WEEK 24: Messaging isn’t perfect nor is it always consistent. Analyze any US political campaign and you’ll see differences between a national TV ad and the ground game talking points. Conventional military wisdom is that the ground owner always knows what is best. My experience in Iraq was that this wasn’t always true with regard to messaging as the inconsistencies were avoidable.
Me and My Patch Ain’t Always the Message
We often experience friction between Public Affairs and Psychological Operations over which method has precedence. Public Affairs inform internal and external audiences through the media. PSYOP informs and influences foreign audiences. We even have a lot of debate about whether the Iraqi populace is an external audience or a foreign audience.
Lately, I’ve noticed confusion over how to relate to the target audience. We are accustomed to telling our story, ala Public Affairs, with command sponsored new letters. These are focused at military members and their spouses. We have great pride in our unit and our history. We use every opportunity to remind our troops and our families of our military heritage.
Our Community Relations back home follow the same line. Brigades and Battalions sponsor schools and their outreach programs. Divisions sponsor communities. Our leadership attends the town halls. It is a mutual relationship of support and friendship.
In Iraq, we are partnered with the Iraqi Security Forces. We also engage the local government and tribal leadership.
We want to use our community relations techniques, but it isn’t always the best way. Even though most of us will be here up to fifteen months, we are too transient to make our units known to all Iraqis.
For instance, I recently had a request from a commander to identify his unit on a radio product. He believed his unit should get credit for an action instead of using the generic term of Coalition Forces. Unfortunately, I had to inform this commander we needed to stick with Coalition Forces. Iraqis on the west side of Baghdad won’t know a US Brigade from the east side of Baghdad.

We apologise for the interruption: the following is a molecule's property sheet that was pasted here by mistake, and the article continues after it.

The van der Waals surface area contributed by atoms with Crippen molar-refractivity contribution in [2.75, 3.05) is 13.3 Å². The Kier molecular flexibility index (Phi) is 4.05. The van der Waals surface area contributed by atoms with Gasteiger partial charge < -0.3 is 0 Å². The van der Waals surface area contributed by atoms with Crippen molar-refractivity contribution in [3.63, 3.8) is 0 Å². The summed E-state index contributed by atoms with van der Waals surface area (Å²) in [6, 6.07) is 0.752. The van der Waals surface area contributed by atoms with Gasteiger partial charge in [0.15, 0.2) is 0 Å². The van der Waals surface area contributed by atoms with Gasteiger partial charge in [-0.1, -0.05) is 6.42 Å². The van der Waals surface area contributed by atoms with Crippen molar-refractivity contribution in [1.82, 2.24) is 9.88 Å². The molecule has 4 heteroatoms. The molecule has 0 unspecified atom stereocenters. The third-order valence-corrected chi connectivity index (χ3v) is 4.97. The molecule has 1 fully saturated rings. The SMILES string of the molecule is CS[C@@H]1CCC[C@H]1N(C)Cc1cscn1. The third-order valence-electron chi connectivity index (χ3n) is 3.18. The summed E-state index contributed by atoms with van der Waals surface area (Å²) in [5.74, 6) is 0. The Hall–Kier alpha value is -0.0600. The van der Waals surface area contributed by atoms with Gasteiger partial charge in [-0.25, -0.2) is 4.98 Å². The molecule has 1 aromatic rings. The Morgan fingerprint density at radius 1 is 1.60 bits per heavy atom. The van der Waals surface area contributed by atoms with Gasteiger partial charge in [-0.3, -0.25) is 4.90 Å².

While unit nick names can still be a nice talking point embellisher with the Iraqi Security Forces, I don’t think the Iraqis really care what unit is in their neighborhood. Because of their culture, most Iraqis would not disrespect you or your unit in front of you. They are most concerned about security and services. They want the government or us to provide these. The Iraqis want us to leave but not right now. We are all just the Coalition or Americans to them.
In all fairness to the Iraqis, I don’t think they would be able to keep track of it. The people of East Rashid saw at least three different brigades and four to six battalions within three months.
How are they supposed to keep track of COBRA, BLACKJACK and DRAGON brigades?
Sometimes the battalion name doesn’t change and the brigade name does. Our military boundaries shift all the time. How can the Iraqis keep track? Why would they care what unit is their zone? What if the unit has a lousy reputation?
Repeat after me. We are Coalition Forces. We are Coalition Forces. We are Coalition Forces.
A few days ago, I had to review a unit TIP card. TIP cards have phone numbers for the locals to call if they information on criminals and terrorists. It looked like a business card and could have been distributed without a review but the card had a slogan. The slogan read something like “Battalion X – Providing security for the people of the neighborhood”. I recommended deleting the slogan or changing it to highlight our partnership with the Iraqi Security Forces. For instance, “Partnered with the Iraqi Security Forces to provide security to the people” is a good message that supports our overall objectives.
The original message, while well intended, implicitly undermined the Iraqi Security Forces. Until the people see the Iraqi Security Forces as part of the solution, the people won’t trust them.
If the people don’t trust their own security forces, the enemy will thrive. If the enemy thrives, Iraq has no security. If Iraq has no security, we cannot leave. See why the message matters?
Repeat after me. We are partners with the Iraqi Security Forces. We are partners with the Iraqi Security Forces. We are partners with the Iraqi Security Forces.
We should be proud of our efforts in Iraq. We should be proud of our unit, our military and our history. When it comes to engaging the Iraqis, however, we need to keep the message simple. The message needs to be consistent.
Our units and their efforts should be transparent. Our boundaries shift. Our units rotate. We need to set up the next unit for success.
Repeat after me. Coalition Forces are partners with Iraqis for Iraq’s future. Use this message and you’ll be fine.